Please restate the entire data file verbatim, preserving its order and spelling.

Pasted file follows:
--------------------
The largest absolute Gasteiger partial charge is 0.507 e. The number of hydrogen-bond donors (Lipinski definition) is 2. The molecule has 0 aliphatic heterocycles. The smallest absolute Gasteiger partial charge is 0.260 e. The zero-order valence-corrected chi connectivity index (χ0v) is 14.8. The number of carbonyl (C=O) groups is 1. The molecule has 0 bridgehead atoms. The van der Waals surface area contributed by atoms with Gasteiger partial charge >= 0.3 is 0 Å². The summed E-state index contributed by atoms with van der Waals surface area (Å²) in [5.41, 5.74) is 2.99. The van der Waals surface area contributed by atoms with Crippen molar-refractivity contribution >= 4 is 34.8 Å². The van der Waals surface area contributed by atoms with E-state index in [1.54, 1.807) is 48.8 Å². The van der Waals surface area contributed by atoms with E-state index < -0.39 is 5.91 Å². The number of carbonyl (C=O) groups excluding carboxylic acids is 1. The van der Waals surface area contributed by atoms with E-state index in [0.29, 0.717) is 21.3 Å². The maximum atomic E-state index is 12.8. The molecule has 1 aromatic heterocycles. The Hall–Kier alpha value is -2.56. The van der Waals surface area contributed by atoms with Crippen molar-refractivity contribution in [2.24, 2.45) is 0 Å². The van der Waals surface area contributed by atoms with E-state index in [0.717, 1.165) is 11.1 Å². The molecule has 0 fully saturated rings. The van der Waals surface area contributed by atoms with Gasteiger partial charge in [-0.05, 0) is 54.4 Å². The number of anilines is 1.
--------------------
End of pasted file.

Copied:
The largest absolute Gasteiger partial charge is 0.507 e. The number of hydrogen-bond donors (Lipinski definition) is 2. The molecule has 0 aliphatic heterocycles. The smallest absolute Gasteiger partial charge is 0.260 e. The zero-order valence-corrected chi connectivity index (χ0v) is 14.8. The number of carbonyl (C=O) groups is 1. The molecule has 0 bridgehead atoms. The van der Waals surface area contributed by atoms with Gasteiger partial charge >= 0.3 is 0 Å². The summed E-state index contributed by atoms with van der Waals surface area (Å²) in [5.41, 5.74) is 2.99. The van der Waals surface area contributed by atoms with Crippen molar-refractivity contribution >= 4 is 34.8 Å². The van der Waals surface area contributed by atoms with E-state index in [1.54, 1.807) is 48.8 Å². The van der Waals surface area contributed by atoms with E-state index < -0.39 is 5.91 Å². The number of carbonyl (C=O) groups excluding carboxylic acids is 1. The van der Waals surface area contributed by atoms with E-state index in [0.29, 0.717) is 21.3 Å². The maximum atomic E-state index is 12.8. The molecule has 1 aromatic heterocycles. The Hall–Kier alpha value is -2.56. The van der Waals surface area contributed by atoms with Crippen molar-refractivity contribution in [2.24, 2.45) is 0 Å². The van der Waals surface area contributed by atoms with E-state index in [0.717, 1.165) is 11.1 Å². The molecule has 0 fully saturated rings. The van der Waals surface area contributed by atoms with Gasteiger partial charge in [-0.05, 0) is 54.4 Å². The number of anilines is 1.